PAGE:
Those of us that type a lot will eventually begin to feel the effects of such an activity manifest as some sort of pain, most likely carpal tunnel syndrome. As somebody who has touch typed for the better part of 15 years, I definitely feel the effects every now and then. Several years ago I heard of an alternate keyboard layout called "Dvorak" that allegedly helped reduce the stress on your hands, but could potentially give you a free speed boost. I won't go into the nitty-gritty details, but encourage you to take a look at the Wikipedia article.
There are two ways to use the Dvorak layout: in the console and in Xorg. They're both quite easy to switch to as well.
To switch over your console, you can either run the sysinstall program as root or just manually specify the keymap using kbdcontrol -l "us.dvorak". Using sysinstall ensures that the Dvorak layout is retained after a reboot, whereas the kbdcontrol command does not. Switching back is as simple as using kbdcontrol -l "us" and removing the entry from rc.conf if you used sysinstall.
For Xorg users, simply open a terminal and run the following to toggle back and forth:
setxkbmap dvorak setxkbmap us
If you are using a desktop environment such as Gnome or KDE, you should be able to change the layout using the appropriate control panel.
I hope to work my way up to my QWERTY speed fairly quickly and be proficient in both layouts, but I'll certainly need to practice. For the record, this post took about 40 minutes to compose with my layout switched to Dvorak...
Ever since ZFS became production ready on FreeBSD 8 (and backported to 7), I've been itching to switch to using it and getting rid of UFS. For one, UFS is OLD. It was first used in 4.2BSD if that gives any indication. The most salient problem with UFS is the lack of real journaling. True, you have the soft-updates feature, but soft-updates are an alternative to journaling. This may not be a problem for users with older hardware and smaller hard disks, but with today's multi-terabyte drives, a power failure or system crash can lead to painfully long waits as fsck verifies the consistency of your file system.
To that end, I followed this handy guide to installing a FreeBSD system on a pure ZFS-only setup. Note that you'll end up with a system with no traces of UFS whatsoever, meaning you have to use the ZFS bootloader and can't dual boot anymore. If that's not to your liking, have a look at the index of ZFS on root guides. If you need to dual boot, you'll want to follow one of the MBR guides. For my needs, if I find myself needing to boot to another operating system, I simply hit F12 when my system is performing a POST test and choose a different drive to boot to. It's simple and separates your operating systems so they don't affect one another. Another alternative is to use virtualization if your needs aren't too demanding.
One thing none of the ZFS on root guides show you is also one of the most important: how to update and rebuild your system! If you're a developer you probably already know how to do this, but for the rest of us, it's important to know how to properly update your system when needed.
To begin, you'll want to sync your source tree. Instructions for that are located in the handbook, but it really boils down to using csup to synchronize source from a cvsup server to your local machine. If you do anything that requires building a kernel module, you're probably familiar with this. With your source tree synchronized to your desired version of FreeBSD, you can follow the the handbook guide to rebuilding world.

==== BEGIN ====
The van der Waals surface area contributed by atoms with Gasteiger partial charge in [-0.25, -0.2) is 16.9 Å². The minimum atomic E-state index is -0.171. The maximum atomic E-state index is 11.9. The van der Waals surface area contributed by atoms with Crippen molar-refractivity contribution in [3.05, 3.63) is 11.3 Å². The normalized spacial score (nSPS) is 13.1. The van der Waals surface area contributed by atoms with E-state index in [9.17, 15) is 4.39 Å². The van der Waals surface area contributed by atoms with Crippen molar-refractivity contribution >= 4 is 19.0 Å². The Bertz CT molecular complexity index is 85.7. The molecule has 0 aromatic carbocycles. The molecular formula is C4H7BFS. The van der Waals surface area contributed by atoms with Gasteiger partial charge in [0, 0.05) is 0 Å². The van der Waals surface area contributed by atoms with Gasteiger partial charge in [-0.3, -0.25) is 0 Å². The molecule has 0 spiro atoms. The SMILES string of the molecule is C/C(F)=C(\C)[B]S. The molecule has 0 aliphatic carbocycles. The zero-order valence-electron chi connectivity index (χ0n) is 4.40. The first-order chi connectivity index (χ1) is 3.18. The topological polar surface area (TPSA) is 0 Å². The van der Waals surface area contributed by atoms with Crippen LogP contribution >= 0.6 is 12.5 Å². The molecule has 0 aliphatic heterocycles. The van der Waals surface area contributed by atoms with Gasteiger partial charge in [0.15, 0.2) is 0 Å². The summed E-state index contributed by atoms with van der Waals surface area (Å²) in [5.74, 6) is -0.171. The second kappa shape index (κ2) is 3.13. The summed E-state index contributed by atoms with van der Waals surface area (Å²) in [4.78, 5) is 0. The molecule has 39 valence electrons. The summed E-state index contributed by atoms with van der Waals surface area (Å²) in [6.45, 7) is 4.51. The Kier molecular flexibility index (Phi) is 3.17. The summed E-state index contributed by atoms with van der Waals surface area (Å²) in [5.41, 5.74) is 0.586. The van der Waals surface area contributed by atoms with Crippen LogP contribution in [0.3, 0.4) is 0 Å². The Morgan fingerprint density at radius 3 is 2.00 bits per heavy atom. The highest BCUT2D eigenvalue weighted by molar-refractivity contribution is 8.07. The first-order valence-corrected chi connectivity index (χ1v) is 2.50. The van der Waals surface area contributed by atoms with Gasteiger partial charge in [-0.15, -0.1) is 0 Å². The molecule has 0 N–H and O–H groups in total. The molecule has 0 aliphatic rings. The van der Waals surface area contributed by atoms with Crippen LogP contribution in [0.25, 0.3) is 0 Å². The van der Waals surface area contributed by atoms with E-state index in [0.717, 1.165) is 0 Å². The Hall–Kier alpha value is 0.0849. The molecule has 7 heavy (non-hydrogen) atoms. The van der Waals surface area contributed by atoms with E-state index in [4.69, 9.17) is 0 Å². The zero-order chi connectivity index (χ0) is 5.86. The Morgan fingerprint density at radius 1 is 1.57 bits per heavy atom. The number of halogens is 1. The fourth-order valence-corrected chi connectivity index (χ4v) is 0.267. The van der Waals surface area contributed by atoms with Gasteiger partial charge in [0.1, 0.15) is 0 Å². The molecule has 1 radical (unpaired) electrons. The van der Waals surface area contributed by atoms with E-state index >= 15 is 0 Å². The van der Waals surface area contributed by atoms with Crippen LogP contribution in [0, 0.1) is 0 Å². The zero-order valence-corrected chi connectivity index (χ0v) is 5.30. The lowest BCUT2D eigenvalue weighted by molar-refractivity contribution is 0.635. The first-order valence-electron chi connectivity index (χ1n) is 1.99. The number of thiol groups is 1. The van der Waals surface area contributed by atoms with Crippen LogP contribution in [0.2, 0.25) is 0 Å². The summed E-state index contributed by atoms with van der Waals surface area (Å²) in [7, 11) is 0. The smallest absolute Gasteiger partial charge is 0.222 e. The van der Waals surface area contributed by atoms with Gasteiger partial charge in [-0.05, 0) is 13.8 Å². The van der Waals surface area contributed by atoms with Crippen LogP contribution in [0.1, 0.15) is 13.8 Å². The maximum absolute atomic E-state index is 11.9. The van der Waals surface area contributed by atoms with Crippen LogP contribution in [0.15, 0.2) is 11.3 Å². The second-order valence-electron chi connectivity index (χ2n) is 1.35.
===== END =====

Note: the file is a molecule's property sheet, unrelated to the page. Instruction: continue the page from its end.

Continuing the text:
Once you have installed the kernel, reboot into single user mode as the guide tells you. Issue the "mount" command. You'll notice that no filesystems are mounted except for devfs and the root ZFS filesystem you marked as legacy. The handbook tells you to use "mount -a -t ufs" but obviously this won't work since we have banished UFS from our FreeBSD box. To mount all the ZFS mountpoints you have, simply use "zfs mount -a". This should mount everything except for / (root) as read-write. To enable a writable file system root, use "mount -uw /" and then "mount -a" to mount anything else. The "-uw" option unsets any mount options and then sets the write bit so you can write to that mount point. At this point you should be able to use mergmaster and installworld to finish rebuilding your system. One important task you must do before rebooting into your updated system is to install updated boot code. This is done with the following command after installing the new world: "gpart bootcode -b /boot/pmbr -p /boot/gptzfsboot -i 1 disk" where disk is the name of the drive you installed to (usually ad0). With this, you should have an updated system with ZFS as your file system!
Recently I was mucking around with some stuff on my FreeBSD laptop (7.2) and caused my system to lock up completely. Not thinking much of it, I rebooted the system and everything seemed normal. I went about my business and needed to install some software. I tried to 'su' on the system (sudo wasn't yet installed) and got the message "su: who are you?". Ugh... I took a look at my '/etc/passwd' database and found that it contained parts of '/etc/resolv.conf' and a lot of gibberish. Looks like UFS's lack of journaling struck again.
Just for grins, I tried to change my password using the 'passwd' command and got the same message. After a few Google searches, I ran across the pwd_mkdb command. The man page for this command points you towards '/etc/master.passwd' but again, in my case, it was corrupted. Ugh.